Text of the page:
The issue that the article completely skips is the issue of quality. Even if every single primary school-age child is enrolled, what does that say about the quality of the education they’re receiving? If there are 100 children in a classroom with a single teacher, or that teacher changes every other year because the pay is so low, or the curriculum they’re using is out of date, or there are inadequate study materials, how much does universal enrollment really matter?

And what does universal enrollment say about the gender equality in the classroom? Do the girls have positive role models, examples of women doctors, politicians, and businesses owners to spark their imaginations? Do they have female teachers? Do their teachers, administrators, and fellow classmates treat the girls the same as the boys? There are 1000 questions to ask about gender equality in the classroom that go beyond how many students of each gender are there.

I understand the argument that quality might come at a second stage, that once we get everyone in the classroom, we can focus on how well they’re being educated. But that is unfair to the millions of children being poorly educated right now. They might be happy that their younger siblings or even their children will be better educated. But I bet they’d also feel cheated out of a quality education because their school, community, country, and the rest of the world came together and decided that it mattered more that they were sitting at the desk than what happened on the blackboard.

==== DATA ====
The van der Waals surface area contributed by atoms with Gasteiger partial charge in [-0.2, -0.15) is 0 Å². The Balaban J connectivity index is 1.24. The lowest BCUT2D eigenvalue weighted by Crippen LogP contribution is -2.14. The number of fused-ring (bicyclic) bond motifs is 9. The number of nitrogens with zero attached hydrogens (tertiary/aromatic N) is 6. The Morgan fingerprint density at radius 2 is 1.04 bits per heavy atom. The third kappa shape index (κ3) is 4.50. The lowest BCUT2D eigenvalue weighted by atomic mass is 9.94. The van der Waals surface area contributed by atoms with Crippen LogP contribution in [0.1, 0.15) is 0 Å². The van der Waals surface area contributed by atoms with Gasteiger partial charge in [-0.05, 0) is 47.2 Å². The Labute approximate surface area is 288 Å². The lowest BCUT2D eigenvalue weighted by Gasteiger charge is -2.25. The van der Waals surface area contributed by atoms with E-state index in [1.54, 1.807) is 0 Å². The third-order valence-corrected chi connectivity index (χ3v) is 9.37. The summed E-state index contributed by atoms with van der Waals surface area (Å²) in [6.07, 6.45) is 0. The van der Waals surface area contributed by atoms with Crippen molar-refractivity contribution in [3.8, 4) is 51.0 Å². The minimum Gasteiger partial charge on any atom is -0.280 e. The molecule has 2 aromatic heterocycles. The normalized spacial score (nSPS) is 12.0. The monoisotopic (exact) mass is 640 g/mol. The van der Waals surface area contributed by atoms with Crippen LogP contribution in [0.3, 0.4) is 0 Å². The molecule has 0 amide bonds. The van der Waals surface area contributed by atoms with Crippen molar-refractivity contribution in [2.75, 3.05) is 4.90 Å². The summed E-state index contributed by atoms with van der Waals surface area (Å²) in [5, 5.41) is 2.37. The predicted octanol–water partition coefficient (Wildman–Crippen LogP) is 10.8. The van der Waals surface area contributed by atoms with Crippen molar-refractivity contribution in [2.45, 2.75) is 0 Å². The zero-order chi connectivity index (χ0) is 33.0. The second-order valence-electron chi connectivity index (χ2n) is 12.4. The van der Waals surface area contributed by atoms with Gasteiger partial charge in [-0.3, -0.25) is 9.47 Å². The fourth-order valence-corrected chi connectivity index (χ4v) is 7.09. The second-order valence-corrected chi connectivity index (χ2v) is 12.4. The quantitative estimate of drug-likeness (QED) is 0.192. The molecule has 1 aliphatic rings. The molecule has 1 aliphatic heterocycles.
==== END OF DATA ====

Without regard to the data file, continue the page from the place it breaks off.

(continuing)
Maybe I’m hard on The Economist because I think of them as above the rest – somehow superior to the usual rabble on the internet and other media. I want them to be complex, to show at least glimpses into the many sides of the story. While the first article doesn’t live up to my expectations, the second one is an improvement. It doesn’t go in too deep, but provides a look into a key difference between girls’ and boys’ education. (It might be worth noting that the first is available only on the internet, while the second was written for the print edition.)